Friday, May 19, 2017

"Why the Future Is Always on Your Mind"

Via InstapunditThe founder of positive psychology, Penn’s Martin Seligman, has joined with colleagues to start another field, prospective psychology. He and I argue in the NYT that Homo sapiens is a misnomer, because calling ourselves the “wise man” is more of a boast than a description. What makes us wise? What sets us apart? Other animals live in the moment, but we can’t stop thinking about tomorrow.
A more apt name for our species would be Homo prospectus, because we thrive by considering our prospects. The power of prospection is what makes us wise. Looking into the future, consciously and unconsciously, is a central function of our large brain, as psychologists and neuroscientists have discovered — rather belatedly, because for the past century most researchers have assumed that we’re prisoners of the past and the present.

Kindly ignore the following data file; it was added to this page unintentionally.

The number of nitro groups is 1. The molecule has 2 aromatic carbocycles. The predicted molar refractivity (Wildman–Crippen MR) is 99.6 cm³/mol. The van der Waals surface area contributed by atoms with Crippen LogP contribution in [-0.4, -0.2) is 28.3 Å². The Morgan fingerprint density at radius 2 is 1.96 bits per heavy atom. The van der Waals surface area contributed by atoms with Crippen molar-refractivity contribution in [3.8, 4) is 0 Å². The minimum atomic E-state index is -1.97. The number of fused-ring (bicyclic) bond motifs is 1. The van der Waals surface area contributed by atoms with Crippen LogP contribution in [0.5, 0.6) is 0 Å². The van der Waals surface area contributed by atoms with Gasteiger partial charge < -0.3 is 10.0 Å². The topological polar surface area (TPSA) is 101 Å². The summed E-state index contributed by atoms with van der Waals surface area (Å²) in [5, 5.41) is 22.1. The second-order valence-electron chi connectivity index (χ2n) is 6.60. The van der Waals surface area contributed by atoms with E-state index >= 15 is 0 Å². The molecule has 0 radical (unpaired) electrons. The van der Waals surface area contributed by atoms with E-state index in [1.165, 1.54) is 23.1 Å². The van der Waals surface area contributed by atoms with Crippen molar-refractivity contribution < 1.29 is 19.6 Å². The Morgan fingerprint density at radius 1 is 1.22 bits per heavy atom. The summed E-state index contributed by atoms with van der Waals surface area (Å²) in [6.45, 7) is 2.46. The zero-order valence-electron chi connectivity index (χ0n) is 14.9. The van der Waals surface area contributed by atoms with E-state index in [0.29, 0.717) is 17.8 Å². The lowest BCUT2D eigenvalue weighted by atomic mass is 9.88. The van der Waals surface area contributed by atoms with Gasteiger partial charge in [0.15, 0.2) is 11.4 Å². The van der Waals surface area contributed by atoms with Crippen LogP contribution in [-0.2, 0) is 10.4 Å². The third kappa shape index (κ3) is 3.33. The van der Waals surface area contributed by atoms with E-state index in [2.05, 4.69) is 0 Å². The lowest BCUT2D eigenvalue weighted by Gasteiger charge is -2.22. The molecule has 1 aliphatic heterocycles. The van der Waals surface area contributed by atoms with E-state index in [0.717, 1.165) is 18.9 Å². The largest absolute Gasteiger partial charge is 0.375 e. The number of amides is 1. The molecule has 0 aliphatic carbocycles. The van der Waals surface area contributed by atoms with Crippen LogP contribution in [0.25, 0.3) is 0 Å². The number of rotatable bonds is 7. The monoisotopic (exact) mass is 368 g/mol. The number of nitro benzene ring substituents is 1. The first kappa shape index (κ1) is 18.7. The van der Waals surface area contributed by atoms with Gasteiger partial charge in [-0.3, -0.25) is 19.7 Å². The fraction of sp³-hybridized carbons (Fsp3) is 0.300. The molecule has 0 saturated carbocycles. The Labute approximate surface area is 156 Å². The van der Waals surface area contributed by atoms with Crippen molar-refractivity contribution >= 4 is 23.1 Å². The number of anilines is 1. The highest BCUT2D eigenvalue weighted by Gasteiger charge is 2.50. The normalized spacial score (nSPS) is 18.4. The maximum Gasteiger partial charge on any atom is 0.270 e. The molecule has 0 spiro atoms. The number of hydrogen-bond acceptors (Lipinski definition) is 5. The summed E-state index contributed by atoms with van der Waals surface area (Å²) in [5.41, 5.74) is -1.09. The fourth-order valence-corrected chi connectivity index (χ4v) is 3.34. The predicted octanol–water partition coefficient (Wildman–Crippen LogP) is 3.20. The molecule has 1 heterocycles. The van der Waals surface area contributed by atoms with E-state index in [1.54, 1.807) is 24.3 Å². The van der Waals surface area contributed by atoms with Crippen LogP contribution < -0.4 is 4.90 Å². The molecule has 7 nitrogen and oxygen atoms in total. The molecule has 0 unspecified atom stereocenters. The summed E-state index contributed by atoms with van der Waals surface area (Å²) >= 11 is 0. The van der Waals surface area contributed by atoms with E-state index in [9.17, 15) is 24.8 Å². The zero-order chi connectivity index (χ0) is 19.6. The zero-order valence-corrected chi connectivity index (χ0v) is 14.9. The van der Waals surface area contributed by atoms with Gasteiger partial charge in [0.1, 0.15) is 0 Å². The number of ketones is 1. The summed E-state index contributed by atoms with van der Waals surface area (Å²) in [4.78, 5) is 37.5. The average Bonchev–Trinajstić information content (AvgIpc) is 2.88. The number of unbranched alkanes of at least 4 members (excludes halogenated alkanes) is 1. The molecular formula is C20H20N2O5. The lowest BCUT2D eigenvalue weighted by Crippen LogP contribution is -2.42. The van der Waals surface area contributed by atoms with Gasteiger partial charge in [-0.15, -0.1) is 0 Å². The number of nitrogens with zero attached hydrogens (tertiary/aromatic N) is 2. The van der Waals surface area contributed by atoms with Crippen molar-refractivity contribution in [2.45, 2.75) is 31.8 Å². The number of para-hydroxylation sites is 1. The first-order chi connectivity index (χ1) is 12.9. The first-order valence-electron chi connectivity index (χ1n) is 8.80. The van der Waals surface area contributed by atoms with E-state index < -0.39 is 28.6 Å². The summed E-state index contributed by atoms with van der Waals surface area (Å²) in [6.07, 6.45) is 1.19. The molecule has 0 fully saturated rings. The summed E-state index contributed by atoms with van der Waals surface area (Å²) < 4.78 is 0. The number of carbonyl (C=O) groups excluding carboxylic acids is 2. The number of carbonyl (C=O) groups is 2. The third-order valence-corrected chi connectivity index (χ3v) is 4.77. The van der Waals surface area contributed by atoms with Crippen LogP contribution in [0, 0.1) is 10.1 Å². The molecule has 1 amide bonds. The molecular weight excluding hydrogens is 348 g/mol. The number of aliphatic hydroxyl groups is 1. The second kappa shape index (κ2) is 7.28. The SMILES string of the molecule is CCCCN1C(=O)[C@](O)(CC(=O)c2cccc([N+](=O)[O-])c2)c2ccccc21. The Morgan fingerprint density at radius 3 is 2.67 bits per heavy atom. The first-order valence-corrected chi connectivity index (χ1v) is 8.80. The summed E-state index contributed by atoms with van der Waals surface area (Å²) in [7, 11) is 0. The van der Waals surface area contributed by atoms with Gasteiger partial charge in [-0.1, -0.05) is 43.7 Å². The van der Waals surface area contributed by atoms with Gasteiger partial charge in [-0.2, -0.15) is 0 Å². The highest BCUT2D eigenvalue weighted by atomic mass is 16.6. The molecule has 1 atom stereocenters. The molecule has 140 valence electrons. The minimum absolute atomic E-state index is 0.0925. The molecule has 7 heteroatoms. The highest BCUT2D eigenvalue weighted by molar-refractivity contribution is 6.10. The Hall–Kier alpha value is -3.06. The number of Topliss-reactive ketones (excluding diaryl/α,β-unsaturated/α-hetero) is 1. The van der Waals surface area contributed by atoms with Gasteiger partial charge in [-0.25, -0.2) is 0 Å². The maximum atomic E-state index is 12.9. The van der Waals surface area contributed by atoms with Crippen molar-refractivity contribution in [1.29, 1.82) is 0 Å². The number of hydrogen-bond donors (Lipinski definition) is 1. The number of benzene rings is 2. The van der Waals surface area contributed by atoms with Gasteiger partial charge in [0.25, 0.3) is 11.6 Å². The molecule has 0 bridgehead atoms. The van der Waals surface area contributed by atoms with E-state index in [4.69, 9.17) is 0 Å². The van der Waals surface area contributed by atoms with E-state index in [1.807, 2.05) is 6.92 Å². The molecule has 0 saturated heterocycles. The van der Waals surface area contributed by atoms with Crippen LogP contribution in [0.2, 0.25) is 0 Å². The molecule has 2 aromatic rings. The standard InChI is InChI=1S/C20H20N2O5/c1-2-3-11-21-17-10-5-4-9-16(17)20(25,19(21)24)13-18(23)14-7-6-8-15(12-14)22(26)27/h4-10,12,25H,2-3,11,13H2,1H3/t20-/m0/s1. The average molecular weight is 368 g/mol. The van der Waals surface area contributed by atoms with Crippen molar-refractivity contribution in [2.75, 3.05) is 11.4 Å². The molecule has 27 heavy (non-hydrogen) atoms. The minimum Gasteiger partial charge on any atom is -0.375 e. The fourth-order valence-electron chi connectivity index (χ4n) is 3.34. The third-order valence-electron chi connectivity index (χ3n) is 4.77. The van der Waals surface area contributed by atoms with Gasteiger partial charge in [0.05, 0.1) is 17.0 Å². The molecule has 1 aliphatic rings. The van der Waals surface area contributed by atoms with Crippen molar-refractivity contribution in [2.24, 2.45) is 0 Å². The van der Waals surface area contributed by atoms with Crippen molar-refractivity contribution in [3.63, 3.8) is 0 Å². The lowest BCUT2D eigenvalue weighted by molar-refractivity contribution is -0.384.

Read the whole thing. Or check out the book-length version, Homo Prospectus.


Lem said...

Tom Wolfe has his own idea for a more precise name than homo sapien, Homo Loquax, as in human talking. From a lecture ChipA linked to last year...

ricpic said...


When a deer crosses the road it doesn't first check both ways for cars.
The onus is ours. On the other hand deers ain't going to Mars.

ndspinelli said...

Depression, anxiety, panic, is often caused by fretting about the uncertain future. That's not to say we should not look ahead. For glass half full people, it's a positive. For glass half empty, it can lead to the aforementioned dysfunctions. Generally, we have become a culture that does not live like animals, in the moment. Living in the moment is just as important as seeing the future, sometimes MUCH more important. Like most everything, it's about finding that balance, looking ahead, but appreciating the moment. Even if the moment is tragic. I tell people going through a death in the family to let the grief and pain wash over you. Feel it. I've gotten thanks for that advice.